Somewhere in a not so far off galaxy called Murdoch the final battle has commenced. The Death Star - emblazoned with the huge but now flickering News Corp insignia - is under sustained attack from the rebel alliance. Huge plumes of flames erupt (bonfires of the vanities, surely) from the crippled leviathan as missiles of truth pierce its thick hull built from a composite of money, power, corruption and arrogance, once thought indestructible.
On the bridge of the media leviathan stands Darth Rupert - the cunning, power-mad old fox. As he peers out at the popular front of freedom fighters armed with 'the Force', a new wonder weapon distilled from public outrage, his wrinkled hand within his mailed glove trembles for the first time and he grips the rail in front of him, like the condemned man in the dock.
All around is carnage. He's been forced to scuttle his beloved old flagship the News of the World, which served him so well in the early days of the long march to planetary domination. Nothing stood in his way for long back then - neither unionists nor dead Liverpool fans - and he was free to spread an alien infestation across the globe. Some called it the trickle-down theory, others claimed it for the creeds of Thatcherism and Reaganism, but it was surely as much the Murdochian age and if there was truly 'an invisible hand', it was Rupert's.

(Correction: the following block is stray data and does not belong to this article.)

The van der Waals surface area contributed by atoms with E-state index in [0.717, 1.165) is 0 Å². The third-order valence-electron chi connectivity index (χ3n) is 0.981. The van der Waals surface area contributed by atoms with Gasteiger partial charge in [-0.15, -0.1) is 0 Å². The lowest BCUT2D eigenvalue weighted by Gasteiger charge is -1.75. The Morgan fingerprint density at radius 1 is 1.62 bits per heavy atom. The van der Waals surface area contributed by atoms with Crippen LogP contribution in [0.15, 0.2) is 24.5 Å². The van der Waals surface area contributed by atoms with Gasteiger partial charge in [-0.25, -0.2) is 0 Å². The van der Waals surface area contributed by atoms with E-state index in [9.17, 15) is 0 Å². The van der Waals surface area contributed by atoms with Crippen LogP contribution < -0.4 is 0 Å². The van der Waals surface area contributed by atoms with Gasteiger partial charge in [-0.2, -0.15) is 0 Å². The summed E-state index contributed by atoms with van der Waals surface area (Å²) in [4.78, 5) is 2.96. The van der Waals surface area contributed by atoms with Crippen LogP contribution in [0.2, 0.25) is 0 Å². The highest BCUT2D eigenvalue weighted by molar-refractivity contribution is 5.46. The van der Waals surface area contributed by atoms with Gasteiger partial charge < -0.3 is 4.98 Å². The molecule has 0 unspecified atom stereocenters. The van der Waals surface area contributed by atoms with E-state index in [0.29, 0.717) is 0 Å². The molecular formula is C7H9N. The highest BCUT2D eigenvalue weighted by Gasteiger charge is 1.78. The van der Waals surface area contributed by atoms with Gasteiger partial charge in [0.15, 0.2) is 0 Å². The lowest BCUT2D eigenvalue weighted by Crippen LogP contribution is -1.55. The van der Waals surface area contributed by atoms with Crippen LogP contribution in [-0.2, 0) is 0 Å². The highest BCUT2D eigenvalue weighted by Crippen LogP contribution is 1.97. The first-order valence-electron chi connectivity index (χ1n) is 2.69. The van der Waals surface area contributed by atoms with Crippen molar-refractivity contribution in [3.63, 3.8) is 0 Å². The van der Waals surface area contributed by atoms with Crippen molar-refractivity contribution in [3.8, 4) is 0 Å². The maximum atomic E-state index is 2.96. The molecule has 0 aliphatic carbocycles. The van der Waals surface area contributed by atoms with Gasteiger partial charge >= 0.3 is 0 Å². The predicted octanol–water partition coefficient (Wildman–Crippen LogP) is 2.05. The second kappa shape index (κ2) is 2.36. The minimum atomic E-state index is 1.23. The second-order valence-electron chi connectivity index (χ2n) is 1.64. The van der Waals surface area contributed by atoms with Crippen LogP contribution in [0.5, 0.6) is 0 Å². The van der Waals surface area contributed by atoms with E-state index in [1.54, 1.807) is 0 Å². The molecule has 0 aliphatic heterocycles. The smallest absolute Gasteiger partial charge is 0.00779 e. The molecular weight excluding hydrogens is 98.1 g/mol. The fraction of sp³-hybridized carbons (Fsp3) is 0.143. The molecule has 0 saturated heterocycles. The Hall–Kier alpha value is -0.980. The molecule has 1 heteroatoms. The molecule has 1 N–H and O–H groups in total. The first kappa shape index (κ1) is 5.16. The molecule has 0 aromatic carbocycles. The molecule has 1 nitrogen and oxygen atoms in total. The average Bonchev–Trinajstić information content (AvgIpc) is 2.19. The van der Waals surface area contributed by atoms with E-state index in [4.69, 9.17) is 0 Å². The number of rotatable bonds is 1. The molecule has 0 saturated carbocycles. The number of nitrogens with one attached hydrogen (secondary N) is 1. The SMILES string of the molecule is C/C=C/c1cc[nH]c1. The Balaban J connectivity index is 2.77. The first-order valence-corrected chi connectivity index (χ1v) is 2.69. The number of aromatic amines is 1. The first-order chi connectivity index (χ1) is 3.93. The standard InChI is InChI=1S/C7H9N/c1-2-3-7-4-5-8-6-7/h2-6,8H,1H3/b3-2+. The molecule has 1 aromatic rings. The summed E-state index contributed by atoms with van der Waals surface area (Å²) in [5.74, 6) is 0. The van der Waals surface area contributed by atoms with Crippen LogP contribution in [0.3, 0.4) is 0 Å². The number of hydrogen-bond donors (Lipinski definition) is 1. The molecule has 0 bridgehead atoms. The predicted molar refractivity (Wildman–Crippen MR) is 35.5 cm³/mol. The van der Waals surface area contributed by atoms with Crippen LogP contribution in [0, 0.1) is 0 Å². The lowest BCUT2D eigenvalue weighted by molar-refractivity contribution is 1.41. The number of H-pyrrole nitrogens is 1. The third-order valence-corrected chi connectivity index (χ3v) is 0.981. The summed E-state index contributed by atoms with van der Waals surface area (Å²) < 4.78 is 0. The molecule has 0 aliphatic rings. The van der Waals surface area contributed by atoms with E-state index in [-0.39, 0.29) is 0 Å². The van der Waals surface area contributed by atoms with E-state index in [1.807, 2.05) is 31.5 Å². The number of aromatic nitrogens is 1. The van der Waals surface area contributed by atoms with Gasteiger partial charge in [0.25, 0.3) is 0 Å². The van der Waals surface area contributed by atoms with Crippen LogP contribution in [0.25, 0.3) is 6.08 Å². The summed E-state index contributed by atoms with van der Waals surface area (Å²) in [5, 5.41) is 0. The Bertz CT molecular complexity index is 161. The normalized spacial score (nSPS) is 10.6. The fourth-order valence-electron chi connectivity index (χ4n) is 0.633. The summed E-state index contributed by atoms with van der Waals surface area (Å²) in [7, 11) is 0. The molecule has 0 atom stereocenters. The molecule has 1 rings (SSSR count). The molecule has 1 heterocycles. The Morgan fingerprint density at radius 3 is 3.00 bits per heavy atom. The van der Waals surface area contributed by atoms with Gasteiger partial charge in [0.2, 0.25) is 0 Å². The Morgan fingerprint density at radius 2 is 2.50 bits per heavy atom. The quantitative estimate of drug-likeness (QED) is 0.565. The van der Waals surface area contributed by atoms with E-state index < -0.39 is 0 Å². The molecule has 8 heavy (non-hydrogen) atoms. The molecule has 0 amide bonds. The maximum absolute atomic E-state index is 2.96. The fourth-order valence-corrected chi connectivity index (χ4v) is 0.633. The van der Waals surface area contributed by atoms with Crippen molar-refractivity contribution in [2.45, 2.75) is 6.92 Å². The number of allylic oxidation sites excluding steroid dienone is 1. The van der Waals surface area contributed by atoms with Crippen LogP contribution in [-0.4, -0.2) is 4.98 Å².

Now the sun is setting on his empire and the (b)sky(b) is falling in.
His most loyal courtiers - beloved princess Rebekah who so understood and shared his psychotic ambition, Les 'La Familia' Murdoch's sly consigliera, trusted wise-guys Couslon and Wallis and the sleazy crew of Scotland Yard bagmen, political knee cappers and seedy wire-tappers - either faced arrest by the resistance or had made their excuses and left. Even Cameron the Craven was seeking desperately to disentangle his strings from the puppet-master's grip.
Rupert is alone except for the massive disappointment that is Prince James still by his side. 'The Chosen One' had been given too much power too quickly. A corporate blue-blood but with not a drop of printer's ink in his veins, he had arrogantly believed that he could snuff out the gathering hacking firestorm with a gush of money, a trick learnt at his father's knee. "Stupid boy," mutters Captain Murdoch to himself.
Worst still the Death Star's fuel rods - known as share prices - are in the red. Suddenly, behind him Rupert can hear whispering and the accents are American. Who'll watch his back now? His knuckles - scarred from all the beatings he has dished out to disobedient politicians, wrong-coloured immigrants and ditzy celebrities - turn white.
Once Rupert could sing "tomorrow belongs to me'" but now he has to prepare to go to the Palace (at Westminster) and parley with his enemies, led by an upstart knight called Watson. He is filled with dread of an age-old prophecy.
What if, as he travels from his embattled fortress at Wapping to the palace - accompanied only by a phalanx of greedy droids called lawyers - from amid the crowd of onlookers he shall hear the voice of an innocent, a small boy (or in this version, the ghost of a teenage girl called Milly) who will dare to ask why, "the Emperor wears no clothes?"
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